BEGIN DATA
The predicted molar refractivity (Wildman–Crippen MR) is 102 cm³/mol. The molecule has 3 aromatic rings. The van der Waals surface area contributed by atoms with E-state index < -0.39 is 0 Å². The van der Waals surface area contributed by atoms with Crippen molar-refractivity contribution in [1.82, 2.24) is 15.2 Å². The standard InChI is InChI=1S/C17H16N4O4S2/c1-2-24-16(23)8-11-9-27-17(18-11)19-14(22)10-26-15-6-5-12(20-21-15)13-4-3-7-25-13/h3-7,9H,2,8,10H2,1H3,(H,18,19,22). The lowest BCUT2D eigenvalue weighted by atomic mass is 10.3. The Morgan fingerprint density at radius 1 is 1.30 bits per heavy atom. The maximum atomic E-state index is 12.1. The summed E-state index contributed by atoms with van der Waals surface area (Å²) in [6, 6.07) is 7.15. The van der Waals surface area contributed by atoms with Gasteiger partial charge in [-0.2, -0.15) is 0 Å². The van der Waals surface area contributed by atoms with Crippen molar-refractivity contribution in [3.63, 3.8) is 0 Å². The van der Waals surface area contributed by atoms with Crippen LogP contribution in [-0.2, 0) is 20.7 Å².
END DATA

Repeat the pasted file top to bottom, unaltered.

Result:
The predicted molar refractivity (Wildman–Crippen MR) is 102 cm³/mol. The molecule has 3 aromatic rings. The van der Waals surface area contributed by atoms with E-state index < -0.39 is 0 Å². The van der Waals surface area contributed by atoms with Crippen molar-refractivity contribution in [1.82, 2.24) is 15.2 Å². The standard InChI is InChI=1S/C17H16N4O4S2/c1-2-24-16(23)8-11-9-27-17(18-11)19-14(22)10-26-15-6-5-12(20-21-15)13-4-3-7-25-13/h3-7,9H,2,8,10H2,1H3,(H,18,19,22). The lowest BCUT2D eigenvalue weighted by atomic mass is 10.3. The Morgan fingerprint density at radius 1 is 1.30 bits per heavy atom. The maximum atomic E-state index is 12.1. The summed E-state index contributed by atoms with van der Waals surface area (Å²) in [6, 6.07) is 7.15. The van der Waals surface area contributed by atoms with Gasteiger partial charge in [-0.2, -0.15) is 0 Å². The van der Waals surface area contributed by atoms with Crippen molar-refractivity contribution in [3.63, 3.8) is 0 Å². The van der Waals surface area contributed by atoms with Crippen LogP contribution in [-0.2, 0) is 20.7 Å².